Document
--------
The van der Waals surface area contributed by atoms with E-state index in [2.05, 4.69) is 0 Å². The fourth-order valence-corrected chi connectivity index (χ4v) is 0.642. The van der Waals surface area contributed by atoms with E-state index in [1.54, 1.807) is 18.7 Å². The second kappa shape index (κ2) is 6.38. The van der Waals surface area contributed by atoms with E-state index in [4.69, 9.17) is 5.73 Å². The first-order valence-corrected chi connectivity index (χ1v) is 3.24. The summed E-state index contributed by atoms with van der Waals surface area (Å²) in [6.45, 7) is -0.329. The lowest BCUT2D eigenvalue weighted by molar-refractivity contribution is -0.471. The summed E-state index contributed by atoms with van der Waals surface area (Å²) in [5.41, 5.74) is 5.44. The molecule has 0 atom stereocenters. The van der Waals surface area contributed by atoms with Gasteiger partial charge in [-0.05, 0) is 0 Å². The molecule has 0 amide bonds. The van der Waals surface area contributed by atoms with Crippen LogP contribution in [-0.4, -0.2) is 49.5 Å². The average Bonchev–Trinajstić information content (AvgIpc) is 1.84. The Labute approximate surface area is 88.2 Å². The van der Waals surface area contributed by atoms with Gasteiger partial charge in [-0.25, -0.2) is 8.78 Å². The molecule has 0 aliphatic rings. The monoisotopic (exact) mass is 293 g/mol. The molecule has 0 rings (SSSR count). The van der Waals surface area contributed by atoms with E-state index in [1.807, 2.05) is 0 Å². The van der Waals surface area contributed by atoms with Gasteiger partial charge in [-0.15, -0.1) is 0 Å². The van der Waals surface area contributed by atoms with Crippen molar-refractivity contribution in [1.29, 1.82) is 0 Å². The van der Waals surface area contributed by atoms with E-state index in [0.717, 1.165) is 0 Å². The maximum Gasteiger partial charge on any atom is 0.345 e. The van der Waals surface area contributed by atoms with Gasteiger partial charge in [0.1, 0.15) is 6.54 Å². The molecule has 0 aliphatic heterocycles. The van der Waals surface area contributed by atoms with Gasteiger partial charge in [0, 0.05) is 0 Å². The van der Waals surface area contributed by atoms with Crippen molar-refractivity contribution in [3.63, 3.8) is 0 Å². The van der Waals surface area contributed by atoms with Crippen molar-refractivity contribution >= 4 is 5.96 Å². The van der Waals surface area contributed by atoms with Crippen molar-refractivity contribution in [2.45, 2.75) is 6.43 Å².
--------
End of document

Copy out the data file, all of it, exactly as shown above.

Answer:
The van der Waals surface area contributed by atoms with E-state index in [2.05, 4.69) is 0 Å². The fourth-order valence-corrected chi connectivity index (χ4v) is 0.642. The van der Waals surface area contributed by atoms with E-state index in [1.54, 1.807) is 18.7 Å². The second kappa shape index (κ2) is 6.38. The van der Waals surface area contributed by atoms with E-state index in [4.69, 9.17) is 5.73 Å². The first-order valence-corrected chi connectivity index (χ1v) is 3.24. The summed E-state index contributed by atoms with van der Waals surface area (Å²) in [6.45, 7) is -0.329. The lowest BCUT2D eigenvalue weighted by molar-refractivity contribution is -0.471. The summed E-state index contributed by atoms with van der Waals surface area (Å²) in [5.41, 5.74) is 5.44. The molecule has 0 atom stereocenters. The van der Waals surface area contributed by atoms with Gasteiger partial charge in [-0.05, 0) is 0 Å². The molecule has 0 amide bonds. The van der Waals surface area contributed by atoms with Crippen LogP contribution in [-0.4, -0.2) is 49.5 Å². The average Bonchev–Trinajstić information content (AvgIpc) is 1.84. The Labute approximate surface area is 88.2 Å². The van der Waals surface area contributed by atoms with Gasteiger partial charge in [-0.25, -0.2) is 8.78 Å². The molecule has 0 aliphatic rings. The monoisotopic (exact) mass is 293 g/mol. The molecule has 0 rings (SSSR count). The van der Waals surface area contributed by atoms with E-state index in [1.807, 2.05) is 0 Å². The van der Waals surface area contributed by atoms with Gasteiger partial charge in [-0.15, -0.1) is 0 Å². The van der Waals surface area contributed by atoms with Crippen molar-refractivity contribution in [1.29, 1.82) is 0 Å². The van der Waals surface area contributed by atoms with E-state index in [0.717, 1.165) is 0 Å². The maximum Gasteiger partial charge on any atom is 0.345 e. The van der Waals surface area contributed by atoms with Gasteiger partial charge in [0.1, 0.15) is 6.54 Å². The molecule has 0 aliphatic heterocycles. The van der Waals surface area contributed by atoms with Gasteiger partial charge in [0, 0.05) is 0 Å². The van der Waals surface area contributed by atoms with Crippen molar-refractivity contribution in [3.63, 3.8) is 0 Å². The van der Waals surface area contributed by atoms with Crippen molar-refractivity contribution >= 4 is 5.96 Å². The van der Waals surface area contributed by atoms with Crippen molar-refractivity contribution in [2.45, 2.75) is 6.43 Å².